Galesburg Register-Mail from Galesburg, Illinois on July 30, 1963 · Page 1
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Galesburg Register-Mail from Galesburg, Illinois · Page 1

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Galesburg, Illinois
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Tuesday, July 30, 1963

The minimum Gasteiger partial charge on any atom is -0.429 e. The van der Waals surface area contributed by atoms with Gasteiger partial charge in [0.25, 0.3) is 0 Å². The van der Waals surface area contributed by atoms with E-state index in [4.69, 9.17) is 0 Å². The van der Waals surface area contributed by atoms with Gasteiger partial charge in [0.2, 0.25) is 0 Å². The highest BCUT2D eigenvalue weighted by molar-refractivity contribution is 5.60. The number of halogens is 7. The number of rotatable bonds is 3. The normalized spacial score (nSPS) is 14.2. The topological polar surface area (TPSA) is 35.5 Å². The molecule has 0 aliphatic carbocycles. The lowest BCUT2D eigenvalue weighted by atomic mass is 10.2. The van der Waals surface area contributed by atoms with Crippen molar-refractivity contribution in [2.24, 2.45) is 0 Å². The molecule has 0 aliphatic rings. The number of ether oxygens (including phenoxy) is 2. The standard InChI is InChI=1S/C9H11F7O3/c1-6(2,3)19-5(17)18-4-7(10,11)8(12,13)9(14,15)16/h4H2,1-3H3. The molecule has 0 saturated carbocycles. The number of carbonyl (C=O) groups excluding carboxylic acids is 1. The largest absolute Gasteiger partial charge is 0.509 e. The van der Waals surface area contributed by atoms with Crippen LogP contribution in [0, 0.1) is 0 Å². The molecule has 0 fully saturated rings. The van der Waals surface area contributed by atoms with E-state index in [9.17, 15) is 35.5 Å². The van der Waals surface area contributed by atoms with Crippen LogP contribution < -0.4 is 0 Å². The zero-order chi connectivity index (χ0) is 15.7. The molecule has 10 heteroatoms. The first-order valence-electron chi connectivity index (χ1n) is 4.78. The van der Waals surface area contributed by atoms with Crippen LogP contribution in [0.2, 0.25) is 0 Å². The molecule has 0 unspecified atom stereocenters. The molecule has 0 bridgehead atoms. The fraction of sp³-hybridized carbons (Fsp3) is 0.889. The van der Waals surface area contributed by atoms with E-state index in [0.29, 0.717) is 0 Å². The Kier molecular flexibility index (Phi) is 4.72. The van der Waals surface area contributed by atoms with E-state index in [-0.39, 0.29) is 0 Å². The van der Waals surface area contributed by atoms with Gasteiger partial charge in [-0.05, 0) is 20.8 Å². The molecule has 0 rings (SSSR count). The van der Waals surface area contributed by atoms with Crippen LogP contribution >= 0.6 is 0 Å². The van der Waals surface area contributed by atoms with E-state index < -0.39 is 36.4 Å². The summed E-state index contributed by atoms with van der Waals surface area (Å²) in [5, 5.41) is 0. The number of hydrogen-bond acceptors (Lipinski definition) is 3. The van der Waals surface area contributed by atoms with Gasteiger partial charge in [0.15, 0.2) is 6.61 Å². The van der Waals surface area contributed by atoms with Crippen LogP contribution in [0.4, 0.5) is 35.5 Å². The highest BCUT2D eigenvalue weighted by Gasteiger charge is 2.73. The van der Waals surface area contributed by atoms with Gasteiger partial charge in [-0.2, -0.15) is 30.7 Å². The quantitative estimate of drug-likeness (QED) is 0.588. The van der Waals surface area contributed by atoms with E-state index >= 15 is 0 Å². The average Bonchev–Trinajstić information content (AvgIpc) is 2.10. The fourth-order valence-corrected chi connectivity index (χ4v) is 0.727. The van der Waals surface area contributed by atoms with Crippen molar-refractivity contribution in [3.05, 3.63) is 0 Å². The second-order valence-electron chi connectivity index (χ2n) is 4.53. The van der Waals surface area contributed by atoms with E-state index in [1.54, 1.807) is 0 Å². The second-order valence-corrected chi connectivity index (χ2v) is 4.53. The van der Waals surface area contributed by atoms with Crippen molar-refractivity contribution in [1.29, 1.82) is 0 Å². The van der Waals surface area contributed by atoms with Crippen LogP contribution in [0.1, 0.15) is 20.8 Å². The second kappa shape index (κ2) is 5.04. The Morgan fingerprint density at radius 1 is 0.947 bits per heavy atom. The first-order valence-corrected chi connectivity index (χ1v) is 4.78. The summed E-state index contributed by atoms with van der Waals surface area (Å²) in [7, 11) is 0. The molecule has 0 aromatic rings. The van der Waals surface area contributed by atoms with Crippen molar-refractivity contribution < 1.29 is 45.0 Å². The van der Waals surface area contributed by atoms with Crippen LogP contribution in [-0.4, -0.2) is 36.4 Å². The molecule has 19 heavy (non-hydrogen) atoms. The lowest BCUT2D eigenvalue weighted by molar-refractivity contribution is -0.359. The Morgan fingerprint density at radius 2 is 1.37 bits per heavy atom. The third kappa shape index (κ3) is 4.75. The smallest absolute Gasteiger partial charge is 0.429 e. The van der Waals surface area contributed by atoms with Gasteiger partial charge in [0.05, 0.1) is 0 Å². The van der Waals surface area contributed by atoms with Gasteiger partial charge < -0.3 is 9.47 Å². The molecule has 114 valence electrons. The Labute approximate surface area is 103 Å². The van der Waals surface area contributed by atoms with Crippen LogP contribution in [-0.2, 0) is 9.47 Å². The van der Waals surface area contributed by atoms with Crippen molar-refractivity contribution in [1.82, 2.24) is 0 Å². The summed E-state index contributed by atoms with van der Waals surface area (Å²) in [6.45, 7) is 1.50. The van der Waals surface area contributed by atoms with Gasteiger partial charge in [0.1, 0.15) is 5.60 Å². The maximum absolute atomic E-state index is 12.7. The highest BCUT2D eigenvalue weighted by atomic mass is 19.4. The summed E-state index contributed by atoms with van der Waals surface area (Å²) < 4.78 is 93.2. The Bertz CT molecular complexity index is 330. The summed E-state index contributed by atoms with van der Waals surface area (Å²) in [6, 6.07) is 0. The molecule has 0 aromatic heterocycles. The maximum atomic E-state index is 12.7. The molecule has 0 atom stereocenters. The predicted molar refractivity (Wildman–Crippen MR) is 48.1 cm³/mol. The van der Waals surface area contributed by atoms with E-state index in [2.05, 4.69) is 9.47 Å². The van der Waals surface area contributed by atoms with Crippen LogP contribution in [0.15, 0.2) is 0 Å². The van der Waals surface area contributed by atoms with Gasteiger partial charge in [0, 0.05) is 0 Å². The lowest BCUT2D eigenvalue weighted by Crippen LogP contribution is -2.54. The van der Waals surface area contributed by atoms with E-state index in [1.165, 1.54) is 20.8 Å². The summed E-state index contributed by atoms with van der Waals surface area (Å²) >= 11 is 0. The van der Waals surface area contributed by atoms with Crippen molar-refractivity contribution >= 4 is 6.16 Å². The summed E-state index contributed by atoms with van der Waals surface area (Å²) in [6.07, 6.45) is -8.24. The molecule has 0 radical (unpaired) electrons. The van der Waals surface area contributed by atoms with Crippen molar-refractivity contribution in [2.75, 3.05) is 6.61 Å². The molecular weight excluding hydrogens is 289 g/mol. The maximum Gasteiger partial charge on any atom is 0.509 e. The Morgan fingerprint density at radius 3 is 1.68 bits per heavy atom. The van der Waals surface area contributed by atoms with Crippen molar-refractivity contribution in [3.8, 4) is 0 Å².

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Home Papef of 70 Communities Qalesburg Regisrer-Mail Weather Stripe Yellow Fair, Slight Chance Of Thundershowers Tonight and Wednesday VOLUME LXXII— 178 A Better New»papet GALESBURG, ILLINOIS — TUESDAY, JULY 30, 1963 PRICE SEVEN CENTS Six More Die in Korean Skirmishes Barry Worries About Radical Left Members NEW YORK (AP)-Scn. Barry Goldwalor, R-Ariz., says "I don't spend my time worrying about conservative and too - conservative. I worry about the radical left in government." Goldwater added, "I'm more at a news conference Monday when asked about Gov.. Nelson A. Rockefeller's recent advice to him to disavow supporters on the radical right for his own good and for the good of the country. Gldwater added, "I'm more concerned about the Americans for Democratic Action who are in government and who advocate centralization of government than any right-wing society members who are not in government." Goldwater, conservative Republican and like Rockefeller a pos.- sible contender for the presidential nomination next year, did not name any rightist group. Americans for Democratic Action- supports liberal candidates and causes and is a frequent target of Republicans. Goldwater said: "The Democratic strategy is to lump the word 'conservative' along with any objectionable group whom they come across." This strategy, he said, is intended "to have Republicans eat Republicans, and I'll be damned if I'll follow suit." Lightning Kills Three on Beach At Coney Island NEW YORK (AP) - A bolt of lightning flashed out of a thunderstorm and struck three persons on the beach at Coney Island Monday. Joyce Willinsky, 12, of Brooklyn, died in a hospital six hours after being shocked. Carol Sidlowski, 13, and Carol's father, Walter, 46, neighbors of the dead girl, also were hit. The hospital listed Sidlowski as improved but Carol was in critical condition. ( / 9 as,. < I GO SWIMMING IN CITY POOL—These youths make the best of a torrential downpour in Buffalo, N. Y., by swimming in the street in front of their homes. The city was flooded by one of the worst storms on record in the western part of the state. The rains killed one woman, injured many other persons and resulted in several hundred thousand dollars damage. UNIFAX Youth Charged With Murder Of His Parents WOODSTOCK, 111. (UPI) - A Lake of the Hills youth was under indictment today for the murder last month of his parents, Edward Caldwell, 49, and Lucille, 48, whose bodies were found in the trunk of the family car. The boy, William Caldwell, 18, admitted he struck his mother with a hammer, shot her five limes and shot his father three times. Indians Find Downed Plane On Ocean Bed BOMBAY, India (AP) — Indian navy ships today were reported to have found the submerged fuse lage of the United Arab Airlines Comet which .crashed in the Ara bian Sea Sunday with the loss of 63 lives. A mass of wreckage was Iocat ed at the bottom of the ocean bed, west of Bombay. It probably will be salvaged later this week. Three more bodies were brought from the sea, bringing the total to eight so far recovered. Tile plane was en route from Tokyo to Cairo when it plunged into the sea about 1 a.m. Sunday as it was coming in to land at Bombay. Among the victims were 23 Fil ippino Boy Scouts en route to a world jamboree in Athens. Tydings Will Attend Interpol Meet in August WASHINGTON (UPI) - Joseph D. Tydings, U.S. attorney for the district of Maryland, will be the Justice Department's delegate to the 1963 general assembly of Interpol, the International Police Organization. Atty. Gen. Robert F. Kennedy announced today that Tydings will attend the assembly in Helsinki, Finland, Aug. 25-28. No Word on Planes NEW DELHI, India (UPI)-A spokesman for the Foreign Office said Monday it had "no information" ' on an Indian press report that Chinese Communists, have stationed 2,000 planes in Tibet. Mansfield Sees OK on Test Ban WASHINGTON (UPI) — Senate Democratic leaders told President Kennedy today that the outlook is "excellent" for getting "strong bipartisan support" on ratification of the partial nuclear test ban treaty. Senate Democratic Leader Mike Mansfield, Mont., told newsmen following a weekly White House legislative conference that t h e I'.fc. test ban negotiator, Undersecretary of State W. Averell Harriman, made "a tremendous impression" Monday during an appearance at a joint meeting of three Senate committees on the test ban treaty. No Gimmicks As far as the senators could tell so far, Mansfield said, there are "no gimmicks, no side issues" tied to the treaty. Senate ralifi- in the three-power agreement can become final. While Mansfield indicated Harriman's explanation of the treaty was impressive, a good many senators still were withholding a final commitment on whether they would vote for ratification. They wanted to get a better sampling of the opinions of the folks back home. Has Broad Support Briefings given by Harriman and other administration spokesmen Monday to congressional committees indicated broad support for the pact in the House as well as the Senate, Mansfield said, and he was more optimistic than many other senators that ratification would come fairly fast. Harriman initiated the agreement in Moscow for the United States after last week's agreement to ban nuclear tests in the Dynamite Ends Work of Tremors SKOPJE, Yugoslavia (AP) — Dynamite squads spelled the final doom today of ^hat remained of pestilence-threatened Skopje, 90 per cent of which was ripped beyond repair by Friday's earthquake. Rescue crews dug 10 more persons from the rubble before the blasting began Monday night. Trapped for more than 80 hours, they were located by a tiny mi crophone inserted into'the ruins. In case there were more survivors, the dynamite charges were planted only in buildings where no one could be alive. The government hurried to level this once bustling city of 270,000. Fear of a typhus outbreak left no choice. The government promised that Skopje, capital of Yugoslav Macedonia, will rise again. Geologists are to decide whether the present, centuries-old site is safe for rebuilding or whether survivors should begin life anew at another location. Dynamite blew apart cracked buildings checked first for signs of life with the microphone, so sensitive it can pick up the sound of a man breathing. The count of dead stood near 1,000. Hundreds more bodies were believed buried in acres of ruins. Two of the bodies recovered were presumed to be those of U.S. Air Force Sgt. Harold R. Stacy cation by a two-thirds vote is j atmosphere, space and under wa- needed before U.S. participation j ter. Will Appeal Ruling on Senate Basis CHICAGO (UPI)-A union leader vowed today to appeal to the U.S. Supreme Court a ruling upholding an amendment giving clownstate Illinois permanent control of the state Senate. A special panel of federal judges ruled in a split decision Monday that Illinois does not have to apportion its Senate on the basis of population. Two judges in separate decisions upheld the constitutionality of a 1954 state amendment giving downstate lawmakers control of the state Senate by a 34-24 margin despite population now or in the future. A suit challenging the constitutionality of the amendment was filed by Joseph Germano, director of United Steel Workers District 31, and seven other union representatives living in Cook County. The suit claimed the amendment was not fair to urban voters. Germano said he would appeal to the U.S. Supreme Court. Judge Elmer Schnakenberg of the U.S. Circuit Court of Appeals and U.S. District Court Judge William J. Campbell upheld the amendment. U.S. District Judge Richard B. Austin dissented but did not write an opinion. ( of Gouverneur, N.Y., and his German wife. Other Americans known to have been in Skopje escaped. Crews labored in an almost unbearable stench of the dead and broken sewers. A heat wave and a water shortage compounded the atmosphere of nausea. The government predicted that once a fleet of trucks, tractors, bulldozers and earthmovers rolled into high gear, the city would be cleared in a matter of days. Officials discovered that hundreds of hastily dug graves were too shallow. Hygiene teams were ordered to spray them with disinfectant while deeper trenches were dug for mass reburials. A new tremor flickered under the ruins of the city during the night. It brought down the weakened hulk of a two-story building. Buddhists Parade, No Violence SAIGON, Viet Nam (AP) President Ngo Dinh Diem's government made no attempt today to break up large crowds of Buddhists demonstrating against alleged religious persecution. About 15,000 Buddhists staged a two-mile procession through the streets of the central city of Hue. In Saigon, about 5,000 Buddhists massed in streets around the city's main pagoda with banners that said "religious persecution is an act of the Middle Ages People." Unlike previous demonstrations, there was no violence, no barricades and, for the first time since tempers began flaring in the church-state dispute three months ago, combat police stayed away. Britain's High Is 77 LONDON (UPI) - The Daily Telegraph reported today that Britain was in the fifth day of a "heat wave." The high temperature in London Monday was 77 degrees. U S. Angry Over Killings In N. Korea WASHINGTON (UPD-U.S. offi cials said today the Communist killing of another American soldier in Korea appeared part of a deliberate campaign by Red China to raise tension in Asia and sabotage East-West cold war discussions. They predicted stepped up Communist activity in the Indian border area and South Viet Nam, as Officials Angry well as Korea. Officials were angered by the killing early today of another U.S. soldier as a result of Red military forces penetrating United Nations territory south of the demilitarized truce zone in Korea. The State Department was preparing another stiff public condemnation of the North Korean Communists for the action. Peking appears^ determined, U.S. officials said, to increase tension to show Communist China's bitterness at Soviet Premier Nikita Khrushchev's refusal to follow their "hard line" toward the United States. The Chinese Communists, in the view of authorities here, also undoubtedly would like to poison the atmosphere and sabotage the limited nuclear test ban treaty just agreed upon by Russia, Britain and the United States. The Chinese Communists have boasted that they expect to explode their own nuclear device within the "not too distant future." Western authorities admit this is, possible but say it would be many years before they could refine it into an effective nuclear weapon and create a delivery system. Showers at Station HOUSTON (UPI) - As James C. Brown, 26, a gasoline station attendant, was putting a dollar's worth of gas in a car Monday, he looked up to see the driver, nude, showering with the station's water hose. "He dried himself, paid for the gas, and drove away," Brown said. "I gawked." Quake Kills Five, Injures Eight in Iran TEHRAN (UPI)—An earthquake destroyed 350 mud huts in the re mote southwestern village of Ga gum Monday, killing five persons and injuring eight, it was an nounced today. Director Hossein Khatibi of the Iranian Red Lion and Sun Society said aid had been sent to the vil lage but reports of a disaster there were not true. "It was not serious," he said. "Reports were evidently exagger ated." Gagum, a mud hut village, is near Bandar Abbas, a city off the Persian Gulf that was Iran's ma jor trading port with the West during the reign of Shah Abbas I in the 17th century. The Gagum tremor came after a series of earth disturbances swept across the Mediterranean area eastward. The first earthquakes were reported two weeks ago along the French and Italian Riviera. Where to Find It 2 SECTIONS 22 PAGES Abingdon 11 Amusement 6 BHshneil 6 Classified Ads 20-21 Comics-TV-Radio 18 Editorial 4 Galva 6 Hospital Notes 6 Knoxville 11 Markets 22 Monmouth 10 Obituary 19 Sports 16-17 Weather 2 Women in the News — 8 • 9 Army Patrols Hunt Down Four Communist Raiders SEOUL, Korea (AP) — Strengthened U.S. Army patrols backed by South Korean national police, killed four heavily armed North Korean Communist infiltrators today in a hunt for Red raiders who have slain three U.S. soldiers in two days. Looking "under every bush," in the words of one U.S. commanding officer, the forces hunted down infiltrating saboteurs on missions close by the headquarters of the U.S. 4th Cavalry Regiment command post, six miles south of the Korean demilitarized zone. The fighting was the farthest south of the buffer area since the Korean armistice was signed July 27, 2953. The action was set off Monday by the ambush of a U.S. jeep in which two U.S. soldiers were killed and a third wounded, below the Korean armistice line. With vigilance renewed and pa- frols strengthened, .ho hunt began for those attackers. American Dies As troops and police scoured the area, another American soldier and a South Korean police officer engaged in another clash that cost their lives in the grassy bottomland south of the Imjin River, near Dangdong-iri. In Washington the Army identified Cpl. George F. Larion Jr. of Davison, Mich., as the soldier killed today. Col. George Creel, the U.N. Command spokesman who confirmed the four North Koreans were dead, said they could be part of the same raiding patrol which machine-gunned a 1st Cavalry Division jeep Monday, killing two U.S. soldiers and wounding another on their way to guard duty in the demilitarized zone. On Espionage Mission? There also was speculation the four North Koreans killed today were agents bound on a mission of violent espionage. While an American Army helicopter hovered overhead, about 50 national policemen and half a dozen U.S. soldiers closed in. Two hand grenade explosions were heard, leading to speculation the agents took their own lives. Seizes Woman Associated Press photographer Kim Chong-kil and reporter An Mu-hun arrived on the spot shortly before the shooting started this afternoon. They interviewed the husband of an old woman who was held captive by the four Communists. The woman was held about 20 minutes and let go. Her daughter ran to the police box to report the incident to police, but policemen were out searching for the North Koreans. GI Wrote i Folks to Pray For Peace THERESA, Wis. (AP) - Army private David A. Seiler of Theresa, who was killed in a Communist ambush in Korea Monday, urged in his last letter that his family "pray for peace." The 24-year-old Seiler and another soldier were killed and a third was wounded in a dawn attack just south of a demilitarized zone about 20 miles from Seoul as they rode in a jeep to a guard post. Seiler, in the Army since last December, wrote his last letter on July 21, expressing deep concern for his mother's health and the condition of his father's crops, dried out in a drought that gripped Wisconsin earlier in the month. He wrote, "We were training last week and on night duty this week," and concluded the letter, "pray for peace and I'll see you next year." "Those damn commies. They're a bunch of skunks," said his embittered father, Erich, a farmer near this southeastern Wisconsin community. But Mrs. Seiler said, "You can't blame those boys (Communists). They only do what they're told—just like our boys. Their countries train them to kill. You can't blame them." Gets Eggs for Honesty PASADENA, Tex. (UPI) - A bank sack discovered and turned over to police by Kobert Boyd, 8, was found to be the property of a New Caney, Tex. poultry farm. As a reward for his honesty, Robert received four dozen eggs. GETS TICKET—This one-horse power mode of transportation rated a parking ticket the same as its high-powered neighbors Monday in Madison. S. D. Owner of the pinto left him standing too long, and (he local police officer placed the parking ticket on the nearest thing to the windshield he could find. UNIFAX Francis Gerty, Mental Health Head, Honored CHICAGO (UPI) - Dr. Francis Gerty, outgoing director of the Illinois department of Mental Health, was honored at a testimonial banquet Monday night only hours after the state's first community mental health clinic program was launched. Gov. Otto Kerner, Chicago Mayor Richard J. Daley and about 500 other guests joined in the testimonial to Gerty, Kerner's first cabinet appointment. "We are extremely reluctant to see Dr. Gerty go," Kerner said. "But we take some comfort in knowing that he will continue on with us in an advisory capacity." A few hours before the dinner, ground was broken for the state's first community mental health clinic. The $7.3 million clinic, first of one of six to be built, will be completed by the full of 1<J64. Gerty said when he took the mental health post that he would resign as soon as a new program was launched. Try Wrist Grafting BOU G-DE-PEAGE, France (UPI)—Surgeons grafted a boy's hand to his wrist Monday in an operation given only one chant'* in 10,000 of succeeding. The boy lost both hands in a tractor m#W- er accident Saturday.